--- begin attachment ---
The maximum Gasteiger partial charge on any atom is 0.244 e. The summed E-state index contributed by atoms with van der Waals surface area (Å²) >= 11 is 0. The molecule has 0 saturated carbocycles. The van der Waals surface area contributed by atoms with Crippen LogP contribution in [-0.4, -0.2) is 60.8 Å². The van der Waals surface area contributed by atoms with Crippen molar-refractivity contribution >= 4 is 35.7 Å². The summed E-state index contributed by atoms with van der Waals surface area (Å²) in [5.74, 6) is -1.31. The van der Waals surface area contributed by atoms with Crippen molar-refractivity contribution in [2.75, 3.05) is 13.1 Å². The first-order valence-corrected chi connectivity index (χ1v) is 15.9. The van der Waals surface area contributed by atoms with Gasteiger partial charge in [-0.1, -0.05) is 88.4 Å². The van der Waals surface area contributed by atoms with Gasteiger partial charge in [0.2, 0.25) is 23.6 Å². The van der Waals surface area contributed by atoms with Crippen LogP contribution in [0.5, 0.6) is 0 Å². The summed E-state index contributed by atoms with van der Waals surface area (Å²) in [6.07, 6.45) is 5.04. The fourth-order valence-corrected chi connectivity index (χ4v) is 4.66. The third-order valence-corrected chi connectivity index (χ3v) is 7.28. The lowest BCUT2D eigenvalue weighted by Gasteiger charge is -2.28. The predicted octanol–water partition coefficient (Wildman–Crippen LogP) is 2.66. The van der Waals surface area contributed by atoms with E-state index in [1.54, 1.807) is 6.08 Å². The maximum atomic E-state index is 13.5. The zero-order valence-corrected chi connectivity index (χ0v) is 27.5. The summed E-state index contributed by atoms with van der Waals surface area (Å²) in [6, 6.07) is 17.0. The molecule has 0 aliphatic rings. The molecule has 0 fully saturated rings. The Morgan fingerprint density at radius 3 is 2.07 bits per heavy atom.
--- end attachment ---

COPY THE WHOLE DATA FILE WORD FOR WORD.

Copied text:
The maximum Gasteiger partial charge on any atom is 0.244 e. The summed E-state index contributed by atoms with van der Waals surface area (Å²) >= 11 is 0. The molecule has 0 saturated carbocycles. The van der Waals surface area contributed by atoms with Crippen LogP contribution in [-0.4, -0.2) is 60.8 Å². The van der Waals surface area contributed by atoms with Crippen molar-refractivity contribution >= 4 is 35.7 Å². The summed E-state index contributed by atoms with van der Waals surface area (Å²) in [5.74, 6) is -1.31. The van der Waals surface area contributed by atoms with Crippen molar-refractivity contribution in [2.75, 3.05) is 13.1 Å². The first-order valence-corrected chi connectivity index (χ1v) is 15.9. The van der Waals surface area contributed by atoms with Gasteiger partial charge in [-0.1, -0.05) is 88.4 Å². The van der Waals surface area contributed by atoms with Gasteiger partial charge in [0.2, 0.25) is 23.6 Å². The van der Waals surface area contributed by atoms with Crippen LogP contribution in [0.5, 0.6) is 0 Å². The summed E-state index contributed by atoms with van der Waals surface area (Å²) in [6.07, 6.45) is 5.04. The fourth-order valence-corrected chi connectivity index (χ4v) is 4.66. The third-order valence-corrected chi connectivity index (χ3v) is 7.28. The lowest BCUT2D eigenvalue weighted by Gasteiger charge is -2.28. The predicted octanol–water partition coefficient (Wildman–Crippen LogP) is 2.66. The van der Waals surface area contributed by atoms with E-state index in [1.54, 1.807) is 6.08 Å². The maximum atomic E-state index is 13.5. The zero-order valence-corrected chi connectivity index (χ0v) is 27.5. The summed E-state index contributed by atoms with van der Waals surface area (Å²) in [6, 6.07) is 17.0. The molecule has 0 aliphatic rings. The molecule has 0 fully saturated rings. The Morgan fingerprint density at radius 3 is 2.07 bits per heavy atom.